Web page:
[tex]KE(2) = \frac{1}{2} mv^2 + \frac{2}{10} mR^2 ({\frac{v}{R}})^2[/tex]

Set PE(1) = KE(2) and solve for v at (2). That puts bounds on v(theta). Now write a more general equation for the KE as a function of theta (since you know what the PE is as a function of theta -- just the height above the bottom of the bowl).

EDIT -- Latex makes that last term look like v^2/R, but it's obviously (v/R)^2. I'll try adding explicit parens there.... ahh, good. That worked.

[tex]PE(1) = 9MgR[/tex]

[tex]KE(2) = \frac{1}{2} mv^2 + \frac{1}{2} Iw^2[/tex]

[tex]KE(2) = \frac{1}{2} mv^2 + \frac{1}{2} * \frac{2}{5} mR^2 w^2[/tex]

[tex]v = wR [/tex]

[tex]KE(2) = \frac{1}{2} mv^2 + \frac{2}{10} mR^2 ({\frac{v}{R}})^2[/tex]

Set PE(1) = KE(2) and solve for v at (2). That puts bounds on v(theta). Now write a more general equation for the KE as a function of theta (since you know what the PE is as a function of theta -- just the height above the bottom of the bowl).

EDIT -- Latex makes that last term look like v^2/R, but it's obviously (v/R)^2. I'll try adding explicit parens there.... ahh, good. That worked.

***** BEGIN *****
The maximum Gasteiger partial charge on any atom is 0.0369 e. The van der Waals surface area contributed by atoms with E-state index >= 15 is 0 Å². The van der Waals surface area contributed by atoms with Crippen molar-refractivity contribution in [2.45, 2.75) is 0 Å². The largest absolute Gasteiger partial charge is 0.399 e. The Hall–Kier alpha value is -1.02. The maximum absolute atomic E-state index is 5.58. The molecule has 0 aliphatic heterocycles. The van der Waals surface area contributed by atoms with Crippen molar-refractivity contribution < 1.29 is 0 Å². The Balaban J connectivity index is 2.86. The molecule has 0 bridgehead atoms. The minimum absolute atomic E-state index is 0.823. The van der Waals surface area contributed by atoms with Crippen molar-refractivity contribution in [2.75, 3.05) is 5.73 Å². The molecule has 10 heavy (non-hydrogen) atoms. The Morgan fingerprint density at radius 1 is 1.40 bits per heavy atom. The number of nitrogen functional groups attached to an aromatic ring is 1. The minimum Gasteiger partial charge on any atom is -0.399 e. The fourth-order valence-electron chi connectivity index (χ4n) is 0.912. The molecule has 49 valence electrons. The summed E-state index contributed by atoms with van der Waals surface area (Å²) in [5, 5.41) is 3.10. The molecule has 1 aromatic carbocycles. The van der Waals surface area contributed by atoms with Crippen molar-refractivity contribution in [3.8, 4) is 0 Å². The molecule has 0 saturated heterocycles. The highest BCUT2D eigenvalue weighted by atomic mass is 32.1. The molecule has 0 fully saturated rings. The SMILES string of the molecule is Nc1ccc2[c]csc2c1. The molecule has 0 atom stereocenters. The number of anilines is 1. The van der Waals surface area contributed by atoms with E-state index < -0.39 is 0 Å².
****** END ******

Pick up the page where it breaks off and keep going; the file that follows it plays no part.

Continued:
Last edited:

- #10

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Even for a simple pendulem it is only harmonic for small angles of Zmax.

I just want to do simple harmonic motion; my differetial equations is limited.

Part I:

Energy at highest point:

E = - mg(9R)cos(Zmax)

Energy at lowest point:

E = .5m(Vmax)^2 + .5Iw^2 -mg9R = .5m(Vmax)^2 + .5(2/5)mR^2(v/R)^2 -mg9R

= (7/10)*m(Vmax)^2 - mg9R

Setting the energies equal:

E= - mg(9R)cos(Zmax) = (7/10)*m(Vmax)^2 - mg9R

Solving energy equality for the velocity max:

(Vmax)^2 = G9R*(1- cos(Zmax)) *(10/7)

Part II:

This is where I think I am making a mistake.

S= (9R)*(Z) = (9R)*(Zmax sinwt)

This starts it off at the bottum at time = 0.

v = ds/dt = 9R*Zmax*w*coswt

Vmax = 9R*Zmax*w

Part III: combining the previous parts

(Vmax)^2 = G9R*(1- cos(Zmax)) *(10/7)

(9R*Zmax*w)^2 = G9R*(1- cos(Zmax)) *(10/7)

Taylor series and small angles lead us to: